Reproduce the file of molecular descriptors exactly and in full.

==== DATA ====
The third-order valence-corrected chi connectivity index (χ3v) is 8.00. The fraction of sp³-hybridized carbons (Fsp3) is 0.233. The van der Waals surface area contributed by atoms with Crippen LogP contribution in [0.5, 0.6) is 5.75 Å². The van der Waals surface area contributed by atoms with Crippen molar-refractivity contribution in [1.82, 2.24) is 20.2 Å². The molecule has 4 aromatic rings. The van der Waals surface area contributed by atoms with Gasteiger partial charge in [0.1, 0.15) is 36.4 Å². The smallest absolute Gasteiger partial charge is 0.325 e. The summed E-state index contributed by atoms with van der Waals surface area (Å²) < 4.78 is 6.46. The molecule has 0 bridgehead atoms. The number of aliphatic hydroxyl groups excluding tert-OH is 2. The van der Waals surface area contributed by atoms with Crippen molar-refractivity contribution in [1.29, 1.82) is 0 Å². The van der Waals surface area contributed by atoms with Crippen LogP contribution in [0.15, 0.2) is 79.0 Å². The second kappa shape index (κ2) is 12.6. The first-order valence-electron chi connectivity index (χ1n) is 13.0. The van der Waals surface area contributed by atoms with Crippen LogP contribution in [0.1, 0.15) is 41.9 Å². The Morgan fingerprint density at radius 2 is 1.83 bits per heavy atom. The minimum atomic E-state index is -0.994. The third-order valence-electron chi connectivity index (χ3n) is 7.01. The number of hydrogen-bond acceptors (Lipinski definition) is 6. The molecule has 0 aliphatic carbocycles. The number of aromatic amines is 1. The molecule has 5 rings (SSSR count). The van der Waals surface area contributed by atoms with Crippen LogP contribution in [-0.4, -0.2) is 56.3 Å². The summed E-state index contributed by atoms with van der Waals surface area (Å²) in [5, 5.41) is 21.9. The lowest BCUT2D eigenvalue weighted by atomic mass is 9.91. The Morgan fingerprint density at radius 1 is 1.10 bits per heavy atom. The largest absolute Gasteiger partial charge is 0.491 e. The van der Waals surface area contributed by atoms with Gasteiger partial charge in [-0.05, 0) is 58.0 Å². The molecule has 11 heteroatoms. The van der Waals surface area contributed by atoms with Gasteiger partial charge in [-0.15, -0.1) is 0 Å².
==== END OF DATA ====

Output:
The third-order valence-corrected chi connectivity index (χ3v) is 8.00. The fraction of sp³-hybridized carbons (Fsp3) is 0.233. The van der Waals surface area contributed by atoms with Crippen LogP contribution in [0.5, 0.6) is 5.75 Å². The van der Waals surface area contributed by atoms with Crippen molar-refractivity contribution in [1.82, 2.24) is 20.2 Å². The molecule has 4 aromatic rings. The van der Waals surface area contributed by atoms with Gasteiger partial charge in [0.1, 0.15) is 36.4 Å². The smallest absolute Gasteiger partial charge is 0.325 e. The summed E-state index contributed by atoms with van der Waals surface area (Å²) < 4.78 is 6.46. The molecule has 0 bridgehead atoms. The number of aliphatic hydroxyl groups excluding tert-OH is 2. The van der Waals surface area contributed by atoms with Crippen molar-refractivity contribution in [1.29, 1.82) is 0 Å². The van der Waals surface area contributed by atoms with Crippen LogP contribution in [0.15, 0.2) is 79.0 Å². The second kappa shape index (κ2) is 12.6. The first-order valence-electron chi connectivity index (χ1n) is 13.0. The van der Waals surface area contributed by atoms with Crippen LogP contribution in [0.1, 0.15) is 41.9 Å². The Morgan fingerprint density at radius 2 is 1.83 bits per heavy atom. The minimum atomic E-state index is -0.994. The third-order valence-electron chi connectivity index (χ3n) is 7.01. The number of hydrogen-bond acceptors (Lipinski definition) is 6. The molecule has 0 aliphatic carbocycles. The number of aromatic amines is 1. The molecule has 5 rings (SSSR count). The van der Waals surface area contributed by atoms with Crippen LogP contribution in [-0.4, -0.2) is 56.3 Å². The summed E-state index contributed by atoms with van der Waals surface area (Å²) in [5, 5.41) is 21.9. The lowest BCUT2D eigenvalue weighted by atomic mass is 9.91. The Morgan fingerprint density at radius 1 is 1.10 bits per heavy atom. The largest absolute Gasteiger partial charge is 0.491 e. The van der Waals surface area contributed by atoms with Gasteiger partial charge in [-0.05, 0) is 58.0 Å². The molecule has 11 heteroatoms. The van der Waals surface area contributed by atoms with Gasteiger partial charge in [-0.15, -0.1) is 0 Å².